72.    This is the godly state, O Son of Pritha; attaining this, one is no longer confused. Remaining in it even at the final hour, one finds absorption into Brahman.

The aspirant who has attained calmness and serenity is like the infinite sky in which storms, winds, and lightning may rage but which have no power to disturb the serenity of the infinite. Similarly the storms of desires and emotions pass through the mind but are not at all able to disturb the tranquility of the realized yogi. Ironically enough. One who leads a pleasure-oriented life is usually miserable, whereas the yogi who has perfect self-control and has attained a state of calmness knows the joyous art of living and being, which enables him to walk on this earth without being affected by the so-called charms and temptations of the world. Sri Krishna teaches Arjuna that this is the state of mind of one who has realized the Self. Such a Self-realized human being is not subject to delusion, dejection, or despondency. Even at the crucial hour he remains undisturbed, for he identifies himself with his essential nature, Brahman, instead of identifying himself with the ego and the objects of the world. The man who is free from egocentric I-ness and my-ness performs his duties skillfully and joyfully.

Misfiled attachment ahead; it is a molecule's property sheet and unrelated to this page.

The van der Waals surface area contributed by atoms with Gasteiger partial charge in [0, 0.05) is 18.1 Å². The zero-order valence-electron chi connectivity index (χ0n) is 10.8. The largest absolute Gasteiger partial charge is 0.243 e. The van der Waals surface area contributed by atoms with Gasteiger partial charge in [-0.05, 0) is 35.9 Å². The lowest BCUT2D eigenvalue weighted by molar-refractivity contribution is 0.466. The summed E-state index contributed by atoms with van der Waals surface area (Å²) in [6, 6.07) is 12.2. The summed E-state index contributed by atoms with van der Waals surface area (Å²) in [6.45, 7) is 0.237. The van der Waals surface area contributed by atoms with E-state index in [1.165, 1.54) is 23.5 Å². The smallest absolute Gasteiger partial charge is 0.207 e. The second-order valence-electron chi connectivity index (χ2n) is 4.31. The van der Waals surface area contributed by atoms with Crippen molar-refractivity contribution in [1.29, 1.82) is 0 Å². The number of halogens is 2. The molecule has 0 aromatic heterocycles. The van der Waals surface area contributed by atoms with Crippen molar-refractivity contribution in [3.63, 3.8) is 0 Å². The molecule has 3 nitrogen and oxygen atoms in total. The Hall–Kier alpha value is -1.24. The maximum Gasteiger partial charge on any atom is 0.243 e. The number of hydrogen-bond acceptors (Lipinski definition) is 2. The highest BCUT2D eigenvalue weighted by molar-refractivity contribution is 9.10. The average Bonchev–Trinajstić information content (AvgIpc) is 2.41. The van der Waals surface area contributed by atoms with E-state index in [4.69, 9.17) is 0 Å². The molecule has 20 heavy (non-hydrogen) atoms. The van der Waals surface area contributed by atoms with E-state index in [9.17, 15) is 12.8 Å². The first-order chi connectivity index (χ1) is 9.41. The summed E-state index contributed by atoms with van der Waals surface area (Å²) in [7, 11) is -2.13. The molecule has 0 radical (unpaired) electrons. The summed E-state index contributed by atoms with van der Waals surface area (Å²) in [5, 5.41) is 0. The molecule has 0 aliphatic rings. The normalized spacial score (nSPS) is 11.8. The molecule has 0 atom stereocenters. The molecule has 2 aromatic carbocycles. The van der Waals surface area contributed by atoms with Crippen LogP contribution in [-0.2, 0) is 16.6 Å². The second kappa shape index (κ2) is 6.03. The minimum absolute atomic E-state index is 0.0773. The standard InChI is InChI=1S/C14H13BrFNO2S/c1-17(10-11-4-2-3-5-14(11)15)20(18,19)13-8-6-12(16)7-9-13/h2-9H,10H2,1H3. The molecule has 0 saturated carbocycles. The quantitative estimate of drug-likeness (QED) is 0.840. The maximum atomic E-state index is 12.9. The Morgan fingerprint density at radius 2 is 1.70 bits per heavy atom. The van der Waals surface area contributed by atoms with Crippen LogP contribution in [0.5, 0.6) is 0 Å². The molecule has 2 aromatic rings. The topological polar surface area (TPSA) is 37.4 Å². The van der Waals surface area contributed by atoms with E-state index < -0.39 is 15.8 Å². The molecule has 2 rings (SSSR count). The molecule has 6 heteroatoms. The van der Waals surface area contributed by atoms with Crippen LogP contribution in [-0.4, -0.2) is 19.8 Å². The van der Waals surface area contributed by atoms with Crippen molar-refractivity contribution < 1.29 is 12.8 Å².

Such an enlightened one develops an entirely different attitude toward life, relationships, and objects. He does not identify with the objects of the world and therefore lives in the midst of so-called possessions while maintaining his aloofness. The ordinary man, however, is in the habit of identifying himself with the objects of the world; he clings to his possessions and develops an attachment for them. He is not certain that he will attain what he desires and always remains afraid that he might lose what he possesses. The fear of not gaining what he wants and the fear of losing what he possesses makes him miserable.